datetime.sty v2.59: Formatting Current Date and Time

Nicola L. C. Talbot
Dickimaw Books
http://www.dickimaw-books.com/

2013-09-10

Contents

1 Introduction
2 Predened Date Formats
 2.1 ISO format
 2.2 hDayihMonthihYeari formats
 2.3 hMonthihDayihYeari formats
 2.4 Dates dened by babel
3 Time Commands
4 Formating Dates
5 Dening New Date Formats
6 Saving Dates
7 Predened Names
8 Package Options
9 Multilingual Support
10 Registers
11 Conguration File
12 LaTeX2HTML styles
13 Troubleshooting
Index

1 Introduction

The datetime package is a LATEX2" package that provides various dierent formats for \today, and provides commands for displaying the current time. If you only want the time commands but not the date changing commands, you can pass the option nodate to the package.

Since version 2.4, the datetime package has been separated into two packages: datetime and fmtcount. When I originally created this package, I dened the commands, \ordinal etc which could be used in the denition of \today. Since then, I have extended the number of commands available that can be used to display the value of a LATEX counter, however it seems more appropriate to dene all these counter-related commands in a separate package. The fmtcount package is now distributed separately from the datetime package, and will also need to be installed.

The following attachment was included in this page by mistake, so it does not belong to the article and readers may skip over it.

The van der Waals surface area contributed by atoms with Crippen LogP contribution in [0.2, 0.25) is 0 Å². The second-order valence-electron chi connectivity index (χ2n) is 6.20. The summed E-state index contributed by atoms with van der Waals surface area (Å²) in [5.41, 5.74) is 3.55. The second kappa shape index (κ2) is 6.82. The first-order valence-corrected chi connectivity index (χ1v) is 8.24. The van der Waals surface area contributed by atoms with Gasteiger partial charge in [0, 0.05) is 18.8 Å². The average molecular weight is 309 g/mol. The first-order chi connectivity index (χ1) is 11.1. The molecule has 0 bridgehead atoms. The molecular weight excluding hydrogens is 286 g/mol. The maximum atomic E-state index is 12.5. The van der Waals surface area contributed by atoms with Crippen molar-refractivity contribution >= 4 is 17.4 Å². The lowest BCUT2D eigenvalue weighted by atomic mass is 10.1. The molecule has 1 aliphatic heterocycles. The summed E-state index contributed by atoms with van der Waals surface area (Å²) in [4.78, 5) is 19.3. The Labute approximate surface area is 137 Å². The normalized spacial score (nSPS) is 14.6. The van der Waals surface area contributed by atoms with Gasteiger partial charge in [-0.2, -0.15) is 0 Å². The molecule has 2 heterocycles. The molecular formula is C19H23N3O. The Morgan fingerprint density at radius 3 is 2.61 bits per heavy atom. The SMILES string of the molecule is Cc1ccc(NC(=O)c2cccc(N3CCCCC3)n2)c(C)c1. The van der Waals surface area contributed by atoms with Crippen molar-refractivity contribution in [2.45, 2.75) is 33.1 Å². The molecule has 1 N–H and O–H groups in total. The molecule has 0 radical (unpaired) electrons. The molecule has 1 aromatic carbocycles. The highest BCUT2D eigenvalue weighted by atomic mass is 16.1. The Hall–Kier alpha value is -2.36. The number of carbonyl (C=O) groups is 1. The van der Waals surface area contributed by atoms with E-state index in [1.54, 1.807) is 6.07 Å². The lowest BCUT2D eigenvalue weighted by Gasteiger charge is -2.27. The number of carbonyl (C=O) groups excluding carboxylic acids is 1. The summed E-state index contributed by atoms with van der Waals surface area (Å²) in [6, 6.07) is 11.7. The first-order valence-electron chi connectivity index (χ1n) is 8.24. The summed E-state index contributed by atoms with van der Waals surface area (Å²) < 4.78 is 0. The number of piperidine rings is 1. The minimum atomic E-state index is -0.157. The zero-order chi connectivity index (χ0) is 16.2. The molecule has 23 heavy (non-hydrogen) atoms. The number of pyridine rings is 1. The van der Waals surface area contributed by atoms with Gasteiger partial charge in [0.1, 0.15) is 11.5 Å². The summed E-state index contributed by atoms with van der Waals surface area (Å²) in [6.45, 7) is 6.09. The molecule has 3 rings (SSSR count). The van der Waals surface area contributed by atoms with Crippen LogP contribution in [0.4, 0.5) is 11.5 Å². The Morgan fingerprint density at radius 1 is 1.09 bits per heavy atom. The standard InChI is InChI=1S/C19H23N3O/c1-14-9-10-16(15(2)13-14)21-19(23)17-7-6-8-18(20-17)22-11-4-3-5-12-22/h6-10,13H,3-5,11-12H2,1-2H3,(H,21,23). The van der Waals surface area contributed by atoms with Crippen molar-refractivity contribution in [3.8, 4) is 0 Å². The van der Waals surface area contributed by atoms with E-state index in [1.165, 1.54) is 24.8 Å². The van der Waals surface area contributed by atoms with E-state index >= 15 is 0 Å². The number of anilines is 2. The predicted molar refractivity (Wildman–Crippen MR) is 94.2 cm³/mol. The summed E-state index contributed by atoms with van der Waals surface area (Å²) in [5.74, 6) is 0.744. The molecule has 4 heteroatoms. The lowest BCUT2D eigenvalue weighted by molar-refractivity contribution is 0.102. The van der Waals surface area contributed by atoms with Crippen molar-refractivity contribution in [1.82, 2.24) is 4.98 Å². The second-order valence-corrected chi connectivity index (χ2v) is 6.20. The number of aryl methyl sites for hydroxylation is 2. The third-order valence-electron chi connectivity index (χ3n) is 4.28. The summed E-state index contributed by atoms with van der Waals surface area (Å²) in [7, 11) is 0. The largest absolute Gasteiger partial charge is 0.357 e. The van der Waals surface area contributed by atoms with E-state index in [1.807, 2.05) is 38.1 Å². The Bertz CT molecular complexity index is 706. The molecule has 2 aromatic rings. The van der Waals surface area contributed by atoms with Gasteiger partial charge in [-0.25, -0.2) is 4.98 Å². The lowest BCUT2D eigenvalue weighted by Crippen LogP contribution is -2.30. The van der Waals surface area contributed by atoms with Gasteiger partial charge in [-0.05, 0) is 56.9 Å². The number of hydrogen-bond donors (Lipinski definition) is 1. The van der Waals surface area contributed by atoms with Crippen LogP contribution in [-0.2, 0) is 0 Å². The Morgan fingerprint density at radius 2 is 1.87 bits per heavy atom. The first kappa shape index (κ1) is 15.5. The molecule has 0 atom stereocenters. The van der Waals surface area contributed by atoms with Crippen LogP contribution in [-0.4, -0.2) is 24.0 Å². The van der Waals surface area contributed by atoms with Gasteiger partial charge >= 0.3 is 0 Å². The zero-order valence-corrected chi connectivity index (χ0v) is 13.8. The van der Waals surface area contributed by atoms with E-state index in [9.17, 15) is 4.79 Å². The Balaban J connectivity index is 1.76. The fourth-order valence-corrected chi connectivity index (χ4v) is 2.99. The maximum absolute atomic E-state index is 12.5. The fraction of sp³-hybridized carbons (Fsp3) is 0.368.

As from version 2.42, the datetime package is now compatible with babel, however you must load the datetime package after the babel package. For example:

\usepackage[francais]{babel}  
\usepackage{datetime}

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2 Predened Date Formats

There are various declarations that change the eect of \today. The change can be localised by placing the declaration within a group.

As from version 2.43, the numerical date formats (such as \ddmmyyyydate) use the command


\dateseparator  \dateseparator

to separate the numbers. So, for example, if you want to hyphens instead of slashes, you can do:

\renewcommand{\dateseparator}{-}

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2.1 ISO format


\yyyymmdddate  \yyyymmdddate

This declaration will redene \today to produce the current date displayed in the form 2000/03/08. (You can redene \dateseparator to - to change to 2000-03-08.)